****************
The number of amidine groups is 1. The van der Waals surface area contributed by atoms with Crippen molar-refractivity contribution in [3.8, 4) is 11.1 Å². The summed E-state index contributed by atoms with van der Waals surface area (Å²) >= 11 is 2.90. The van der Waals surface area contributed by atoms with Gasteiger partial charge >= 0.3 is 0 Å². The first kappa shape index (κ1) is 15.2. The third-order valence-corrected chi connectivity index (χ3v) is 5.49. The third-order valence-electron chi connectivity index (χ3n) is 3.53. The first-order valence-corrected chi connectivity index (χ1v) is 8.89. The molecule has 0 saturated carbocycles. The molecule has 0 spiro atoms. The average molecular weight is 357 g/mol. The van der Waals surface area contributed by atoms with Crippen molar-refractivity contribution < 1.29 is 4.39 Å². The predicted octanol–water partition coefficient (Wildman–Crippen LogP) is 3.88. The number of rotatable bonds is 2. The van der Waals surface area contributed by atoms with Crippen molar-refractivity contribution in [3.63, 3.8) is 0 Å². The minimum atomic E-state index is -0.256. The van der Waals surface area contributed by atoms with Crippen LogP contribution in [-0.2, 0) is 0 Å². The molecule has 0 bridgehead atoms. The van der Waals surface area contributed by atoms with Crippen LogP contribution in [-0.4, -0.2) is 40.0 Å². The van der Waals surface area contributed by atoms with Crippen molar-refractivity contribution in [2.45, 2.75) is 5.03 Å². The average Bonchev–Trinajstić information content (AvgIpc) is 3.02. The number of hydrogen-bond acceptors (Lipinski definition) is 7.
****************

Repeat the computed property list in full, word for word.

The number of amidine groups is 1. The van der Waals surface area contributed by atoms with Crippen molar-refractivity contribution in [3.8, 4) is 11.1 Å². The summed E-state index contributed by atoms with van der Waals surface area (Å²) >= 11 is 2.90. The van der Waals surface area contributed by atoms with Gasteiger partial charge >= 0.3 is 0 Å². The first kappa shape index (κ1) is 15.2. The third-order valence-corrected chi connectivity index (χ3v) is 5.49. The third-order valence-electron chi connectivity index (χ3n) is 3.53. The first-order valence-corrected chi connectivity index (χ1v) is 8.89. The molecule has 0 saturated carbocycles. The molecule has 0 spiro atoms. The average molecular weight is 357 g/mol. The van der Waals surface area contributed by atoms with Crippen molar-refractivity contribution < 1.29 is 4.39 Å². The predicted octanol–water partition coefficient (Wildman–Crippen LogP) is 3.88. The number of rotatable bonds is 2. The van der Waals surface area contributed by atoms with Crippen molar-refractivity contribution in [3.63, 3.8) is 0 Å². The minimum atomic E-state index is -0.256. The van der Waals surface area contributed by atoms with Crippen LogP contribution in [-0.2, 0) is 0 Å². The molecule has 0 bridgehead atoms. The van der Waals surface area contributed by atoms with Crippen LogP contribution in [-0.4, -0.2) is 40.0 Å². The van der Waals surface area contributed by atoms with Crippen molar-refractivity contribution in [2.45, 2.75) is 5.03 Å². The average Bonchev–Trinajstić information content (AvgIpc) is 3.02. The number of hydrogen-bond acceptors (Lipinski definition) is 7.